Barnes & Noble has seen better days. The Nook was thought to usher the giant brick-and-mortar into a new age, but news recently shows that may not be the case. Layoffs on the Nook team have been swift and widespread, and their recent SEC filing shows they’ve cut funding to their digital program by 74%.
Barnes & Noble’s fiscal quarter ended at the end of January, and the filing shows a $61 million loss on $157 million in revenue. It also notes their capital expenditures at $7.4 million for Nook. That represents a massive decline in spending over last year, with a 55% drop in the past nine months. Those last nine months represent the same timeframe we began hearing of trouble within Barnes & Noble, specifically the Nook division.
The filing also said they have yet to fully meet obligations to Microsoft, where they previously agreed to sell eBooks in 10 international markets. Via their Nook app for Windows 8.1, Barnes & Noble was supposed to meet that “content threshold” by June of last year. they have yet to satisfy that content debt to Microsoft, though.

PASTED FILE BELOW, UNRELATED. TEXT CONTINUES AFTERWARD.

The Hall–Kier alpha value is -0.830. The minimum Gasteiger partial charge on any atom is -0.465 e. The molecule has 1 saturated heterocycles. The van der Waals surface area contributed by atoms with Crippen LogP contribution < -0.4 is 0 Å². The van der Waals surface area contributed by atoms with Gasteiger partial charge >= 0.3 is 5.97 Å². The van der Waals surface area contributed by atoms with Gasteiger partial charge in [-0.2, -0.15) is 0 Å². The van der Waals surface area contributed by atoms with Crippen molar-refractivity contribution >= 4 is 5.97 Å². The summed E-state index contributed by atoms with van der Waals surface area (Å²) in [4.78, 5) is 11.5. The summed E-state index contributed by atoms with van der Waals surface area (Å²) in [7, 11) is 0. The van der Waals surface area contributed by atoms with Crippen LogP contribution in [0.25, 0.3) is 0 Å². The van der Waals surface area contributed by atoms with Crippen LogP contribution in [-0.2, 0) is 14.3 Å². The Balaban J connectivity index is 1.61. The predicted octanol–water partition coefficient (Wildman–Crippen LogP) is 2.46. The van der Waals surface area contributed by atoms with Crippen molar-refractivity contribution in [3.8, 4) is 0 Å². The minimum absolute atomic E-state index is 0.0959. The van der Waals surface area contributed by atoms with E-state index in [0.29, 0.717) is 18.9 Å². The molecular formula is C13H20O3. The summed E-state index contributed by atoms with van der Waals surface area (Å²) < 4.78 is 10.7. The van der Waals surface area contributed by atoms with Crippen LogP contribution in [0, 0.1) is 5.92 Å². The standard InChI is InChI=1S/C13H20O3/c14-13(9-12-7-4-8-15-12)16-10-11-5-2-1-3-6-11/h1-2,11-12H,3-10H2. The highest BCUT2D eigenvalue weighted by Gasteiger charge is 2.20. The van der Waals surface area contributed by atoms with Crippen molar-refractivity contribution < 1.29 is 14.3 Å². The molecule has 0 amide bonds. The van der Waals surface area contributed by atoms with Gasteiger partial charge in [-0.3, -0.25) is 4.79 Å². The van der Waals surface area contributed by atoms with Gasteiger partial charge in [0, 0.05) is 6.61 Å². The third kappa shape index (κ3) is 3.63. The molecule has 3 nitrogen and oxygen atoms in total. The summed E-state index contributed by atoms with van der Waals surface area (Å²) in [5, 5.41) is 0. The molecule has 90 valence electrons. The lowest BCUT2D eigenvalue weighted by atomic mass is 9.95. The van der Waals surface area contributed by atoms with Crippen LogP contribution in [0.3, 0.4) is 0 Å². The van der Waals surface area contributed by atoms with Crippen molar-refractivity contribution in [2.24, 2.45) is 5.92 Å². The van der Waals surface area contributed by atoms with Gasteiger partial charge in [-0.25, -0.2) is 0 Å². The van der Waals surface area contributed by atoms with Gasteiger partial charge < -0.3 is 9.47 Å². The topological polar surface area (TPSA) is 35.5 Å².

It’s more bad news for Barnes & Noble, and it seems as though they’ve cut spending to the one avenue they had to bring them back. With Amazon cutting into the physical book market, Barnes & Noble’s overhead for running stores may be the final nail in their coffin. As the downward spiral continues, we expect others to try and poach through the remains of the bookseller — which is nothing new for Barnes & Noble.
Source: Publishers Weekly
Not too surprised B&N are in trouble. I had a Nook specifically for use on holidays, hence it was used just on holidays. I read two books. Half way through the third, the device packed up. Spoke with B&N, the device couldn’t be revived. Despite being out of warranty, it was virtually unused (two and a half books read), so no refund either. The Nook proved to be a complete waste of money and the company’s attitude to its customers is absolutely appaling.